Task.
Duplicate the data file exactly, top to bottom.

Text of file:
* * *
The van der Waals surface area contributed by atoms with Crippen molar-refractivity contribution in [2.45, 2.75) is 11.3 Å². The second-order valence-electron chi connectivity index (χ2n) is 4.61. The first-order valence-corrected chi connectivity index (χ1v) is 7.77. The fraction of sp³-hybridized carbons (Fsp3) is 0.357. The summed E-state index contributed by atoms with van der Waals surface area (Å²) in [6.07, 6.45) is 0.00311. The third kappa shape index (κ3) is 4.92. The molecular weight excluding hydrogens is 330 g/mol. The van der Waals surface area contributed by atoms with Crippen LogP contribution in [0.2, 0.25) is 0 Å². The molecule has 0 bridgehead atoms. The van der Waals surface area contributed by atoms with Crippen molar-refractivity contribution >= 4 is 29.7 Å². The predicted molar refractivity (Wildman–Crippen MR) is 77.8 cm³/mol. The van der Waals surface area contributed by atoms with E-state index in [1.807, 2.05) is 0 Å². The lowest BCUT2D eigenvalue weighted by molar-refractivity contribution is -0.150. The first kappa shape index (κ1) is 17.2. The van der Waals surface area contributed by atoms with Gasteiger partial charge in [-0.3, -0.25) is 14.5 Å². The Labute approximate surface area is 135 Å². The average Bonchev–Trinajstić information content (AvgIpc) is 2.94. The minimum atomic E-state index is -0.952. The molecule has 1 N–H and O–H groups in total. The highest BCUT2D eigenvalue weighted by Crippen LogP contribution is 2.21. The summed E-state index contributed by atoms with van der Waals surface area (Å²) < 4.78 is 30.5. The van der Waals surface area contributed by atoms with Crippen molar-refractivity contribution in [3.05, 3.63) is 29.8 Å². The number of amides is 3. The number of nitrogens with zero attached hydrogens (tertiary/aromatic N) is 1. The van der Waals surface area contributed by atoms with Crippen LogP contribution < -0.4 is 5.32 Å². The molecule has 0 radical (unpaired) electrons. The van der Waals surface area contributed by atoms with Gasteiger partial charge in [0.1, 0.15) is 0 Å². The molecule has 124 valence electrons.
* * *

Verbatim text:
The van der Waals surface area contributed by atoms with Crippen molar-refractivity contribution in [2.45, 2.75) is 11.3 Å². The second-order valence-electron chi connectivity index (χ2n) is 4.61. The first-order valence-corrected chi connectivity index (χ1v) is 7.77. The fraction of sp³-hybridized carbons (Fsp3) is 0.357. The summed E-state index contributed by atoms with van der Waals surface area (Å²) in [6.07, 6.45) is 0.00311. The third kappa shape index (κ3) is 4.92. The molecular weight excluding hydrogens is 330 g/mol. The van der Waals surface area contributed by atoms with Crippen LogP contribution in [0.2, 0.25) is 0 Å². The molecule has 0 bridgehead atoms. The van der Waals surface area contributed by atoms with Crippen molar-refractivity contribution >= 4 is 29.7 Å². The predicted molar refractivity (Wildman–Crippen MR) is 77.8 cm³/mol. The van der Waals surface area contributed by atoms with E-state index in [1.807, 2.05) is 0 Å². The lowest BCUT2D eigenvalue weighted by molar-refractivity contribution is -0.150. The first kappa shape index (κ1) is 17.2. The van der Waals surface area contributed by atoms with Gasteiger partial charge in [-0.3, -0.25) is 14.5 Å². The Labute approximate surface area is 135 Å². The average Bonchev–Trinajstić information content (AvgIpc) is 2.94. The minimum atomic E-state index is -0.952. The molecule has 1 N–H and O–H groups in total. The highest BCUT2D eigenvalue weighted by Crippen LogP contribution is 2.21. The summed E-state index contributed by atoms with van der Waals surface area (Å²) < 4.78 is 30.5. The van der Waals surface area contributed by atoms with Crippen molar-refractivity contribution in [3.05, 3.63) is 29.8 Å². The number of amides is 3. The number of nitrogens with zero attached hydrogens (tertiary/aromatic N) is 1. The van der Waals surface area contributed by atoms with Crippen LogP contribution < -0.4 is 5.32 Å². The molecule has 0 radical (unpaired) electrons. The van der Waals surface area contributed by atoms with Gasteiger partial charge in [0.1, 0.15) is 0 Å². The molecule has 124 valence electrons.